Julie Thorson

Like so many of you, we have held off on in-person gatherings at our campus for months. As I write this blog, I am overwhelmingly excited about gathering in person for our volunteer appreciation luncheon today. 

I feel more excited than usual and even dressed up more than I have in a very long time. One of our crutches that helped hold us together during the pandemic was a much more casual work attire. Our thought was since we cannot formally see people very often, we don’t need to formally dress up as much. Isn’t it crazy how some things we never thought would become a norm turned into commonplace? 

Today, dressing up and actually wearing shoes with a bit of a heel was encouraging. (I might have forgotten how to actually walk in them, so today could be extra interesting.) Getting ready felt exciting, and, as I think of looking into the faces of our volunteers in person, I’m full of emotion. 

We continue to dig for the good that is coming through the pandemic. We intentionally look for the silver linings and consider how life will change once this fog has fully lifted. Leadership has been tested time and time again, and, in the midst of the pandemic, life hasn’t stopped in our communities. The challenges seem greater, the pressure seems stronger and the ability to lead is tested. 

However, the gratitude we feel for each other has grown incredibly. When I think back to the moments of, “How will we get through this?” I thought about days like today where we get to see each other, hug each other and celebrate each other. I promised myself that I would not, could not, ever take these moments for granted again. Pre-pandemic events like today’s were routine. Sure, we appreciated them, but for me personally, I didn’t always take the time to slow down and really be completely thankful for the gathering itself. That will never happen again.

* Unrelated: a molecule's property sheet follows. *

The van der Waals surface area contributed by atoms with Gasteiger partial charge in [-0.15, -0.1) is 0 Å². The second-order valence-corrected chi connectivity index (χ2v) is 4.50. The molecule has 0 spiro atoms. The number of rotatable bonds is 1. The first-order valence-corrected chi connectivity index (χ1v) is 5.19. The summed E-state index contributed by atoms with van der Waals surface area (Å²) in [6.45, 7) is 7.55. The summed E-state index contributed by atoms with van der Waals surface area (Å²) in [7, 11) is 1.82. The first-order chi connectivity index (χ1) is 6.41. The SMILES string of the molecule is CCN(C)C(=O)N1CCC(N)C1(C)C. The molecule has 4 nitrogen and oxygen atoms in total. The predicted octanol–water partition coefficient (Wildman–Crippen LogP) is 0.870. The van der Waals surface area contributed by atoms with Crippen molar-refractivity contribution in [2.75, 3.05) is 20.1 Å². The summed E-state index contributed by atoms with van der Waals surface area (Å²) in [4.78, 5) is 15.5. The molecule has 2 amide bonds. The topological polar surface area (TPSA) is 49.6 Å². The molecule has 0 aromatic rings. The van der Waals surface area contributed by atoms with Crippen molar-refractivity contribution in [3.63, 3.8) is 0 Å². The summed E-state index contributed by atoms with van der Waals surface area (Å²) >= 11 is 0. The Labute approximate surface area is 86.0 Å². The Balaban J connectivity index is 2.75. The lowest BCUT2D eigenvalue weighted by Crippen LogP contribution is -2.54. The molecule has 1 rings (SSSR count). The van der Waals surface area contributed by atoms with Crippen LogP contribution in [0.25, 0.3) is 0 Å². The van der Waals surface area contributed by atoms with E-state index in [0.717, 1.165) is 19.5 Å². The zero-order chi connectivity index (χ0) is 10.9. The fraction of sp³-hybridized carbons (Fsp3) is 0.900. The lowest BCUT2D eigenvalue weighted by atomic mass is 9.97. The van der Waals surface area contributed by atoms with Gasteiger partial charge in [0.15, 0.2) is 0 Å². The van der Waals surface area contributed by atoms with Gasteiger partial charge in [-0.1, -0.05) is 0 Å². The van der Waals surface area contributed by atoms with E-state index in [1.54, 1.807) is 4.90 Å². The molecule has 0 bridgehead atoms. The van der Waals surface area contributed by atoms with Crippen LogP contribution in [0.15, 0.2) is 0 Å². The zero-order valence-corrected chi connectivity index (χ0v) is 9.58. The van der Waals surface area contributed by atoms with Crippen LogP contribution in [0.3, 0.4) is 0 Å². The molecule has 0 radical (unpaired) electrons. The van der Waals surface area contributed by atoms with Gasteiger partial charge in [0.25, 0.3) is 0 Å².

We have all spent so much time alone; leading without the interaction and energy from people is perhaps the greatest leadership challenge we have ever faced.  Appreciation, with no regrets for that time in our leadership journeys will make us better, stronger leaders… more compassionate for the power of people and the love for one another. 

*** There are four simple words in this month’s famous quote. It’s probably one of my favorites for many reasons, it’s simple and yet holds so much power. Next month, I plan to reveal every quote from every blog of 2021. I’m sure the anticipation has reached an all-time high. Never fear — all will be revealed next month. If you have figured out this quote or any of the others from this year, please drop me a note: 

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Julie Thorson was the 2018 recipient of the LeadingAge Dr. Herbert Shore Outstanding Mentor of the Year award. Thorson is currently a coach for the Leading Age’s Larry Minnix Leadership Academy.  Her “Living Leadership” blog was named the 2016 “Best New Department” Bronze Award winner by the American Society of Health Publication Editors. The president and CEO of Friendship Haven, a life plan community in Fort Dodge, IA, Thorson is a coach’s daughter at heart. A former part-time nursing home social worker, she is a licensed nursing home administrator and completed Leading Age’s Leadership Educator Program last summer.  

The opinions expressed in McKnight’s Long-Term Care News guest submissions are the author’s and are not necessarily those of McKnight’s Long-Term Care News or its editors.